■ Jaundice (light to bright yellow hue); usually progresses from head to toe, with sclerae turning yellow before skin; in preterm neonates, usually appears first on the trunk
■ Pallor caused by anemia (occurs only with severe red blood cell [RBC] hemolysis)

Respiratory
■ Apnea, cyanosis, dyspnea (later in kernicterus)
■ Asphyxia, pulmonary effusion (hydrops fetalis)

Cardiovascular
■ Generalized edema or decreased blood volume (hydrops fetalis)

Gastrointestinal
■ Poor oral feeding (refusal to take feeding or vomiting as bilirubin level rises)
■ Weight loss of up to 5% in 24 hours caused by low calorie intake from delayed bilirubin conjugation
■ Delay in passage of meconium or infrequent stools (increases enterohepatic circulation of bilirubin)
■ Hepatosplenomegaly (anemia or infection)

Neurologic
■ Hypotonia
■ Absent Moro and sucking reflexes and diminished deep tendon reflexes with encephalopathy
■ Downward gaze, irritability, elbows flexed with tight fists, rigid musculature, and opisthotonic posture as central nervous system involvement progresses
■ Seizures

Musculoskeletal
■ Tremors

Renal and urinary
■ Dark‑colored urine, becoming more concentrated as the bilirubin level rises

Diagnostic studies
■ Blood typing and Rh factor in mother and neonate determines the potential for incompatibility; the mother is screened at 28 weeks' gestation and given Rho(D) immune globulin if she is Rh-negative.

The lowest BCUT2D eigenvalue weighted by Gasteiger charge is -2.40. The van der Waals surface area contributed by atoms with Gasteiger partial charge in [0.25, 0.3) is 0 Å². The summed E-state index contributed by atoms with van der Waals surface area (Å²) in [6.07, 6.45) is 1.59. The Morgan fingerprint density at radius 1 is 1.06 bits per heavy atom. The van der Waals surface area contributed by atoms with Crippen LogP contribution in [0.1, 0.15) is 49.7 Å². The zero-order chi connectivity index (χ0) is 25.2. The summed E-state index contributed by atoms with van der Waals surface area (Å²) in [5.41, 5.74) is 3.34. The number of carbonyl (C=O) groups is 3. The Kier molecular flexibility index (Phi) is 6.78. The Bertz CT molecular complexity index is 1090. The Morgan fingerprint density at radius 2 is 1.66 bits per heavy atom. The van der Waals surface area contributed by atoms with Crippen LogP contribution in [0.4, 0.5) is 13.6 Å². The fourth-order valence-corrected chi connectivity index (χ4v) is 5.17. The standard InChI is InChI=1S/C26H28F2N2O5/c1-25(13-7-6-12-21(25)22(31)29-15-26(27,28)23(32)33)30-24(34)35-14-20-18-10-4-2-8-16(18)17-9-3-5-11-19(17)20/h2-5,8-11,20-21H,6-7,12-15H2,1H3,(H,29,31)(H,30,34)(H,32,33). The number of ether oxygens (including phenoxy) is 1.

■ Coombs' test (direct) on cord blood after delivery is positive if antibodies (Rh-positive anti‑A or anti‑B) are attached to the neonate' s RBCs.
■ Coombs' test (indirect) on cord blood is positive if antibodies (Rh-positive anti‑A or anti‑B) are present in the mother's blood; may be done on the mother at intervals during pregnancy to measure increases in anti‑D antibody titer, which suggest incompatibilities.
■ Serial total bilirubin levels with an increase of more than 0.5 mg/hour to 20 mg/dl indicate the risk of kernicterus and, possibly, the need for exchange transfusion, depending on the neonate's weight and gestational age; cord bilirubin level is important, with increases of more than 4 mg/dl indicating the need for exchange transfusion, depending on whether the increase occurs 1 hour or 24 hours after delivery.
■ Direct bilirubin level increases (above 1 mg/dl) with infection or severe Rh hemolytic disease.
■ Erythrocytes from peripheral smear determine numbers, immaturity, or abnormality revealing immaturity occurring with erythroblasts in Rh and spherocytes in ABO disorders.
■ Reticulocyte count increases with hemolysis; level of 12% with hematocrit (HCT) of less than 40% indicates need for exchange transfusion.
■ Hemoglobin (Hb) level and HCT determines concentration of Hb and percentage of RBCs in blood as Hb is released when RBCs are destroyed; HCT of less than 42% and Hb level of less than 14 g/dl with hemolysis result in anemia; Hb level in cord blood of less than 12 g/dl indicates the need for exchange transfusion.
■ Total proteins determine decrease in binding sites.
■ White blood cell count with decreases of less than 5,000/mm3 or band forms increased to 2,000/mm3 indicate infection.
■ Urinalysis for specific gravity determines concentrating or reducing substance.
■ Urinalysis measures glucose, acetone, pH, urobilinogen, and creatinine levels.

Teaching checklist
■ Reasons to call the practitioner (jaundice, signs of dehydration, altered mental status, lethargy, irritability, higher‑pitched cry)
■ Assessment of the neonate's degree of jaundice
■ Care of the neonate
■ Feeding